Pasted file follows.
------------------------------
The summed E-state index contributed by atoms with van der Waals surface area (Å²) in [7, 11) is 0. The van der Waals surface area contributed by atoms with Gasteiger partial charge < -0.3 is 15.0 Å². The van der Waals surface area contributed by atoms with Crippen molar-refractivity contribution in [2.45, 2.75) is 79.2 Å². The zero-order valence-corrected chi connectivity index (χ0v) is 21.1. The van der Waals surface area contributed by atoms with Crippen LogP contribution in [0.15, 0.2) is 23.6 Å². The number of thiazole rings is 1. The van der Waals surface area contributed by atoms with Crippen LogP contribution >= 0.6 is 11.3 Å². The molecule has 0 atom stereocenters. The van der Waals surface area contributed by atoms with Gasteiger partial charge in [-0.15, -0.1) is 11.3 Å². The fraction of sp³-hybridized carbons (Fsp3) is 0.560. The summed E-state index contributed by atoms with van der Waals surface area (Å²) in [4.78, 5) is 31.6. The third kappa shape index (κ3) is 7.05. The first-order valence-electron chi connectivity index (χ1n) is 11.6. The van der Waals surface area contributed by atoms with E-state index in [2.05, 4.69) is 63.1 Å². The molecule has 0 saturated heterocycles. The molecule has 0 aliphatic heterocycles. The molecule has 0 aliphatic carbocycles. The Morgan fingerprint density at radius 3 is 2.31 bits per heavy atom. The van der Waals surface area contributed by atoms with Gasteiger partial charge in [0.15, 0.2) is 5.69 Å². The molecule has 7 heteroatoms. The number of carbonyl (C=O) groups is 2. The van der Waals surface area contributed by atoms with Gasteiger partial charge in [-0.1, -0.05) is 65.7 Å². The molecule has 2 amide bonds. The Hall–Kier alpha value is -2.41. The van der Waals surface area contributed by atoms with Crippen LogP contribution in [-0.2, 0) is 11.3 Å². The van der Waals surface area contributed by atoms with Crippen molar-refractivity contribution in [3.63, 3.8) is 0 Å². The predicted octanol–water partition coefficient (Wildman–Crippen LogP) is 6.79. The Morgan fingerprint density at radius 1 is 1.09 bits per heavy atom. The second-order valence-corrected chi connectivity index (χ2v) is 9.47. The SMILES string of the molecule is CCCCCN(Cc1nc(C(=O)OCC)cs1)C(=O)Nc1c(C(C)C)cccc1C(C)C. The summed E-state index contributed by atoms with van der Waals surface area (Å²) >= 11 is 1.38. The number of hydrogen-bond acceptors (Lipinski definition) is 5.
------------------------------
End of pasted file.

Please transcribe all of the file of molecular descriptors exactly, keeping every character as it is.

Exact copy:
The summed E-state index contributed by atoms with van der Waals surface area (Å²) in [7, 11) is 0. The van der Waals surface area contributed by atoms with Gasteiger partial charge < -0.3 is 15.0 Å². The van der Waals surface area contributed by atoms with Crippen molar-refractivity contribution in [2.45, 2.75) is 79.2 Å². The zero-order valence-corrected chi connectivity index (χ0v) is 21.1. The van der Waals surface area contributed by atoms with Crippen LogP contribution in [0.15, 0.2) is 23.6 Å². The number of thiazole rings is 1. The van der Waals surface area contributed by atoms with Crippen LogP contribution >= 0.6 is 11.3 Å². The molecule has 0 atom stereocenters. The van der Waals surface area contributed by atoms with Gasteiger partial charge in [-0.15, -0.1) is 11.3 Å². The fraction of sp³-hybridized carbons (Fsp3) is 0.560. The summed E-state index contributed by atoms with van der Waals surface area (Å²) in [4.78, 5) is 31.6. The third kappa shape index (κ3) is 7.05. The first-order valence-electron chi connectivity index (χ1n) is 11.6. The van der Waals surface area contributed by atoms with E-state index in [2.05, 4.69) is 63.1 Å². The molecule has 0 saturated heterocycles. The molecule has 0 aliphatic heterocycles. The molecule has 0 aliphatic carbocycles. The Morgan fingerprint density at radius 3 is 2.31 bits per heavy atom. The van der Waals surface area contributed by atoms with Gasteiger partial charge in [0.15, 0.2) is 5.69 Å². The molecule has 7 heteroatoms. The number of carbonyl (C=O) groups is 2. The van der Waals surface area contributed by atoms with Gasteiger partial charge in [-0.1, -0.05) is 65.7 Å². The molecule has 2 amide bonds. The Hall–Kier alpha value is -2.41. The van der Waals surface area contributed by atoms with Crippen LogP contribution in [-0.2, 0) is 11.3 Å². The van der Waals surface area contributed by atoms with Crippen molar-refractivity contribution in [3.63, 3.8) is 0 Å². The predicted octanol–water partition coefficient (Wildman–Crippen LogP) is 6.79. The Morgan fingerprint density at radius 1 is 1.09 bits per heavy atom. The second-order valence-corrected chi connectivity index (χ2v) is 9.47. The SMILES string of the molecule is CCCCCN(Cc1nc(C(=O)OCC)cs1)C(=O)Nc1c(C(C)C)cccc1C(C)C. The summed E-state index contributed by atoms with van der Waals surface area (Å²) >= 11 is 1.38. The number of hydrogen-bond acceptors (Lipinski definition) is 5.